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AlwaysSpanish is Retiring!

After a long awkward silence, here's something to break the ice – all over again. I can totally see why you should be upset to see no action from the Burro for over a month now, but trust me, your wait was all worth it. The news here is that your beloved Burro has just moved into a brand new home – one that's a whole lot richer, swankier, and easier to live in. I'm talking about PeppyBurro. That's the name of the new website! Isn't that cool? At least it tells you all about the Burro's pepped up temperament right off the bat, right? This post is not about Spanish-learning tricks (although I will drop in a couple out of habit, I guess) or grammar lessons. This one's all about our new home!

The Witchcraft Of Spanish Vocabulary

The very first step to conquering a language is to tame its vocabulary. And sadly, that's the part that puts off most novice learners because memorizing strange-sounding words is too darn boring! A never-ending chant of rote rehearsal and a nervous prayer can see you through an upcoming test, but the process just won't cut it if your goal is to actually use the language in the street. It's a mystery how this incredibly inefficient method has survived this long and still continues to be perpetuated by schools and educators around the world. So is there any nirvana around this assault of monotony in our miserable lives? Anything that could make learning foreign words less painful?

IMPORTANT ANNOUNCEMENT: Always Spanish has retired. Please visit the new blog at for all future articles.

So Many Ways “To Pull” In Spanish!

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Languages don’t always work in predictable ways. They have rules and they break their own rules. They have more than one word for the same thing and the same word for more than one thing. This makes them frustratingly complex and it is this complexity that makes them beautiful. This complexity is the very hallmark of an organic language setting them apart from the likes of Klingon and Dothraki. One such fun aspect of Spanish is its translation for the English verb “to pull.” If you’ve just started out with the language, it’s a no-brainer: halar. But there’s more than meets the eye. Turns out, Mexicans and their neighbors don’t even like the word!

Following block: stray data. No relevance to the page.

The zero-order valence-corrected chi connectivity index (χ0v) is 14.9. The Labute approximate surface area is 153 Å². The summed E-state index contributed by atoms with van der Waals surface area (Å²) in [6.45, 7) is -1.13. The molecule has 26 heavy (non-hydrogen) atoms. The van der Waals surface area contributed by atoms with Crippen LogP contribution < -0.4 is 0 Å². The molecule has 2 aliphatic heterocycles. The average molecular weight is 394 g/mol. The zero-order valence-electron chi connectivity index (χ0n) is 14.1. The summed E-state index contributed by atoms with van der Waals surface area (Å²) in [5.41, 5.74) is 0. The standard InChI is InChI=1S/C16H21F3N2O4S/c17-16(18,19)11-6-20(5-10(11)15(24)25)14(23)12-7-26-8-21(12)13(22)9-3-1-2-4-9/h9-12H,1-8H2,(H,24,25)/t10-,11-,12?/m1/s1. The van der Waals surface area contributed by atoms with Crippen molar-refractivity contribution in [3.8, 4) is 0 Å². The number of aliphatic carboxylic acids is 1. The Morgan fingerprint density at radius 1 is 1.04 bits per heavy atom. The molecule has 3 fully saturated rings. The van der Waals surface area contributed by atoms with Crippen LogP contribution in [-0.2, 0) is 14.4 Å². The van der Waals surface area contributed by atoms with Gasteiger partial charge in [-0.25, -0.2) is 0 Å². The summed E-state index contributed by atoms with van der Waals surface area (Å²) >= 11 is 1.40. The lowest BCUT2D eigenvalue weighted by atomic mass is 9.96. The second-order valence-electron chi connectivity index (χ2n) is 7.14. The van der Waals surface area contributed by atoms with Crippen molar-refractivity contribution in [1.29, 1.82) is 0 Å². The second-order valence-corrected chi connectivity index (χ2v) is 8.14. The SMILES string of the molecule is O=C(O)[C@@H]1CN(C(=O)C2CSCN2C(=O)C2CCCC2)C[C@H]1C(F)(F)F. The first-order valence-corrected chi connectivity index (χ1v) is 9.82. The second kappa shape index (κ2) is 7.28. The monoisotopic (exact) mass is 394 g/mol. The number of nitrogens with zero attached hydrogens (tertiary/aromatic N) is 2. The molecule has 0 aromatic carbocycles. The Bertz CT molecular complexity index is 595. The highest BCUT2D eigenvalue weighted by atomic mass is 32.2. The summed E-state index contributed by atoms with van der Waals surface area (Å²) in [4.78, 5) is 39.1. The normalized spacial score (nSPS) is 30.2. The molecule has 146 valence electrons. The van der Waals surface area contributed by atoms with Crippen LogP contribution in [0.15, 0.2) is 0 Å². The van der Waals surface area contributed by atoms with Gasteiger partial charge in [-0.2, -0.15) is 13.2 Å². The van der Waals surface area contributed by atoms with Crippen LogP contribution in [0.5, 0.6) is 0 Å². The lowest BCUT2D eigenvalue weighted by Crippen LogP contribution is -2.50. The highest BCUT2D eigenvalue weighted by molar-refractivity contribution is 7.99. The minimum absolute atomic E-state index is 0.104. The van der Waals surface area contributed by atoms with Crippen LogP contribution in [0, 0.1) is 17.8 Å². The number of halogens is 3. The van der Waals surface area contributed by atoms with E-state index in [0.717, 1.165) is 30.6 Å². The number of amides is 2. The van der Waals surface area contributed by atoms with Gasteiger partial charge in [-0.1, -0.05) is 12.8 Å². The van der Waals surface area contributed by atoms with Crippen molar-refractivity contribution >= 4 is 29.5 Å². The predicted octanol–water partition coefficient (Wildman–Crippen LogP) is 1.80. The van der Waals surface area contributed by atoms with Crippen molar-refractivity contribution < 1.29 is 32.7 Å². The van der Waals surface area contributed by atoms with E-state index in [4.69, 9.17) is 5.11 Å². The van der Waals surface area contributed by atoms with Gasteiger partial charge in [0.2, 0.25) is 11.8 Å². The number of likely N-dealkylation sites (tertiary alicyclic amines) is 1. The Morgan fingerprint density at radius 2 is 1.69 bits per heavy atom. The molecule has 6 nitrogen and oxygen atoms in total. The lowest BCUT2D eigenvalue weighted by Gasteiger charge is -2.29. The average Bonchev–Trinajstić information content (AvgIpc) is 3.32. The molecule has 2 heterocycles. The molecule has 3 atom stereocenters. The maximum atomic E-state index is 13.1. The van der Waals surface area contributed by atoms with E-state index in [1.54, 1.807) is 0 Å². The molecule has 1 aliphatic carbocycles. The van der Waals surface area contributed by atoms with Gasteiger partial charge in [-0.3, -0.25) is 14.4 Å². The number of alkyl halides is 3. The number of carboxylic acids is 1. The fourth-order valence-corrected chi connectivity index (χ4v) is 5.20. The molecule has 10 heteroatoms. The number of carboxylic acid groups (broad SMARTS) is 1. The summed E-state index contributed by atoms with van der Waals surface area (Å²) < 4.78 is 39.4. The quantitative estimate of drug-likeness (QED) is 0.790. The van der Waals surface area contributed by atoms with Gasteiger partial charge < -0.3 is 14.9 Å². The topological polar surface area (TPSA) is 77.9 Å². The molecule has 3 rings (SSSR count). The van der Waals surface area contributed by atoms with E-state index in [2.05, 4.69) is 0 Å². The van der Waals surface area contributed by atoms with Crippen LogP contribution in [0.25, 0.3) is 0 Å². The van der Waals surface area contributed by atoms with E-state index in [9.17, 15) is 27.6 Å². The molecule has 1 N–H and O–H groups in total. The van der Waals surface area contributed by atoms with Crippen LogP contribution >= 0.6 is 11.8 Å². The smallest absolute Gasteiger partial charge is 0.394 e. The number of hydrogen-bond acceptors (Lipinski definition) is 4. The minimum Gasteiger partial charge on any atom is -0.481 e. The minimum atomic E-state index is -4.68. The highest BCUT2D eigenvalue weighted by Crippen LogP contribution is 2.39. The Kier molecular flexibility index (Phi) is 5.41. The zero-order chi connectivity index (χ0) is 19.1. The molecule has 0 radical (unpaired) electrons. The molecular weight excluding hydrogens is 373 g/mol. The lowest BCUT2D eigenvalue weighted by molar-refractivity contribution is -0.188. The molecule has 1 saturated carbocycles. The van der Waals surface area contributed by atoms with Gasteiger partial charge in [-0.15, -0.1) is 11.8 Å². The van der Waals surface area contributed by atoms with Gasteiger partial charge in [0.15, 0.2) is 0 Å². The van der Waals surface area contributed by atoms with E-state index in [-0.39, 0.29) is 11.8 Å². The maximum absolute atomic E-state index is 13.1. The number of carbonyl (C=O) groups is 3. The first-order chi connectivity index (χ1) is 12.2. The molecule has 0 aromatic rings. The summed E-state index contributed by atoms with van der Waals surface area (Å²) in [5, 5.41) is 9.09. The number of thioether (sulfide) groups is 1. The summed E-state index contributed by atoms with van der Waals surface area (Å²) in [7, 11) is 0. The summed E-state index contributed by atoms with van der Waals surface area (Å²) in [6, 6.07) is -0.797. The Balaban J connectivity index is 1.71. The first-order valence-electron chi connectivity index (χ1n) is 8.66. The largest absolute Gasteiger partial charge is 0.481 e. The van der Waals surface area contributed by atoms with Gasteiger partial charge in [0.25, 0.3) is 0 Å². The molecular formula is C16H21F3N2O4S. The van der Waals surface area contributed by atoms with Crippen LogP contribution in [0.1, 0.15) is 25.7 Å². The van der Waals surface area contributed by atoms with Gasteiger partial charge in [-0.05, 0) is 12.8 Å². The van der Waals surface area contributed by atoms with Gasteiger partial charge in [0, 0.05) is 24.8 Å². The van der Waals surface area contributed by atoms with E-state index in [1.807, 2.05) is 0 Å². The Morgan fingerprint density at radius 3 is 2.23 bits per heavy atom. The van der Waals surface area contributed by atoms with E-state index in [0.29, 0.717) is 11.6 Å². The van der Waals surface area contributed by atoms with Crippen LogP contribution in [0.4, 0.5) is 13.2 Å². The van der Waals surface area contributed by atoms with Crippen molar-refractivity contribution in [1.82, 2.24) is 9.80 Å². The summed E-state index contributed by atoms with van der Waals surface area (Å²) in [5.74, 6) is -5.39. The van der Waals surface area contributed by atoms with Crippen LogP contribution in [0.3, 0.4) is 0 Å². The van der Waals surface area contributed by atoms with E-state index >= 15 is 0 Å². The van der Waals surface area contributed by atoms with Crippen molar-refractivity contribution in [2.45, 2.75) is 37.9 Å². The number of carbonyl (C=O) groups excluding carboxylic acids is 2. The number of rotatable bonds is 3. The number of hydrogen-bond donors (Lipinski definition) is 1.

Introducing Tirar

Think of tirar as throwing the door open
Think of tirar as throwing the door open
Photo credit: Palabras por Madrid
Tirar means to throw and it should be one of the easier Spanish words to remember given the similarity in pronunciations. The similarity comes from the fact that both throw and tirar derive from a common Latin ancestor. If this etymology doesn’t help, try some imagination: Think about the recently-concluded Miss Universe fiasco where the girl from Colombia almost won before losing the title to her Philippine friend. Must have been the most embarrassing moment of her life, right? Well, you can add to it with a little imagination. Now picture her throwing her tiara on the floor in frustration before storming out of the venue. Jeez, girl, be a sport! Now before you fire up Facebook to add this spice to the grapevine, picture the situation once again. Throwing the tiara should be good enough a link to help you remember tirar.

By the way, why are we discussing tirar again? Weren’t we going to talk about pull instead of throw? Well, the thing is, tirar also means to pull and is actually the most standard option available. This is what the Spaniards prefer anyway, which is why you’ll see tirar on doors out there. Some Latin Americans also prefer tirar over halar in formal settings. But if a Latin American store uses this verb on its door, it’s not as tirar. Instead, you’ll see tire, its imperative conjugation.

Also remember that when used for pull, tirar is always intransitive, i.e. it doesn’t take an object. In other words, you can’t specify what you’re pulling when you use tirar for pull. However, if you must, there’s a hack: Just add a de. See the following example:

El burro tiraba de la carreta.

The donkey pulled the cart.

Without the de, you wouldn’t be able to tell what the donkey was pulling. Speaking of tirar de, it can also translate into draw (as in, draw a knife, etc.) or shoot. The analogy between drawing and pulling and between drawing and shooting shouldn’t be hard to see.


Imagine pulling this door that opens a large hall
Imagine pulling this door that opens a large hall
Photo credit: Ernesto Guerra